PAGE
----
Boggy Creek Farm used to collect the neighborhood’s curbside bags full of leaves. Sanitation workers appreciated their free labor. Now landscapers drop off their trash. The compost heaps need to be kept moist as a wrung out sponge to “keep the microbes happy.” Carol Ann pictures them in their giant home, “eating and pooping, mating and going on vacations.... there’s animals in there!” People stick their hands into the warm heaps as we walk by to the back garden beds.

Behind the 200-foot long beds is a small orchard of fig and citrus trees, and some random heaps of slowly decomposing rhubarb stalks. Because the bottomlands’ high clay content causes bad drainage, the beds are raised, but not by building them up in containers. Instead, paths have been dug down between the rows of plants. Before seeding new crops, the farmers walk the rows with a machine that gently fluffs the top few inches of beds that had gone flat over the growing season -– the no-tilling method.

Carol Ann cautions not to do this with a shovel because the beds are home to thriving civilizations. “Those civilizations die when you throw them up in the air like that. That’s what’s happening in Iraq and the Gaza Strip.” Carol Ann points to the chicken coop next to her house. The egg hens seem to know they won’t be killed, so they have “a sense of peace about them” that harmonizes with the microbe civilizations in the raised soil beds. Sometimes this sense of peace rubs off on visitors to the farm. Kids play in a shallow dirt hole near the coop, pushing around battered plastic dumptrucks in the pecan shade.

While soils amended with chemical fertilizers are composed of only .3% organic matter, the labs say 3-4% of Boggy Creek’s soil is rotting plants, manure, worms, fungi, microbes, and the like. To disturb the beds as little as possible, the farmers harvest plants by cutting them off at the stalk. Their nutrient-rich roots can decompose in the soil, and bacteria, nematodes, mycorrhizae, and other organisms are not yanked out of their civilizations. Then the machine fluffs the top few inches of soil, and people use hoes to pull decomposing mulch in the footpaths up onto the beds. Finally, they add an inch of revitalizing compost. A mulch of dry leaves or hay laid down on the paths holds in moisture and marks where to step. Now the rows are ready for planting seeds.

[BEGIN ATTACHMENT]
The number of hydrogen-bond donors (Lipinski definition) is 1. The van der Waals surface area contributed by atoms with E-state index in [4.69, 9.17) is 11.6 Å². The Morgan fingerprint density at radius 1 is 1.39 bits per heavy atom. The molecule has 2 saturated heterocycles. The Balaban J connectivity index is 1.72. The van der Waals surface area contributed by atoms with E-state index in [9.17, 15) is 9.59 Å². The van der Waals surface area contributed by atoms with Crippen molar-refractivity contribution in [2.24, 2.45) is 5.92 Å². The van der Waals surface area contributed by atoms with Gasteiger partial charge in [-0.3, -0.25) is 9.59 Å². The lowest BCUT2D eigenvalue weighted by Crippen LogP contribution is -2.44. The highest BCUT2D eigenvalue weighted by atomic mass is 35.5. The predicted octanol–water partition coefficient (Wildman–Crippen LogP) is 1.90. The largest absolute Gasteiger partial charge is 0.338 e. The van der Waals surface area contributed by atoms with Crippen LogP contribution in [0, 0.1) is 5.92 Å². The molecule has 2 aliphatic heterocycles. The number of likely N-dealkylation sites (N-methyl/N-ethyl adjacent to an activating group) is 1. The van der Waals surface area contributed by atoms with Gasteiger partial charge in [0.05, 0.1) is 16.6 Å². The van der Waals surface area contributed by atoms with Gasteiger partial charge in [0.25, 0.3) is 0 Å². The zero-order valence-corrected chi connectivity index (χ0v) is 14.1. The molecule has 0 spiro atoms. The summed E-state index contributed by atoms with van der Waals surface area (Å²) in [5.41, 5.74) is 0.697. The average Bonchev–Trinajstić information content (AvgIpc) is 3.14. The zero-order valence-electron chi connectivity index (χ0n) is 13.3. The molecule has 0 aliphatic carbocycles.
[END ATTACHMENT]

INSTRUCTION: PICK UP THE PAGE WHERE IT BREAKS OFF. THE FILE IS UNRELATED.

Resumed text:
The cultivation of trash into soil takes time, machines, and knowledge. Without people an inch of topsoil forms in 300 to 1000 years, while with people's help, a tree can turn into compost in 1 to 100 years. To get an idea of the labor involved, replace the front-end loader that turns compost heaps with human-powered pitchforks, or the mulching machine with a hand-axe. But the ancient soil civilizations do all the essential work of transforming death into life. Soil is living dust, forming in geological time.

Ephemerata Garden's soil is a probiotic liquid, oozing to the landscape patch's low spots, churned by chickens scratching for earthworms and grubs. It is a vast seed packet, a surprising mycelial network with mushrooms that manifest overnight. The soil gets loamier every year. We build new beds with bag-it-yourself dirt from Natural Gardener, revitalize with locally-produced compost sold at Home Despot. We discover garbage pits of glass bottles and shards, a little walkway of paving stones. The soil city is a random museum where rusty nails, batteries, a pocket watch, half a pair of novelty hillbilly dentures, and other flotsam bob to the surface. The City of Living Garbage is built on this dense subsurface civilization. A restless churning of life forms and their layered traces of inhabitation.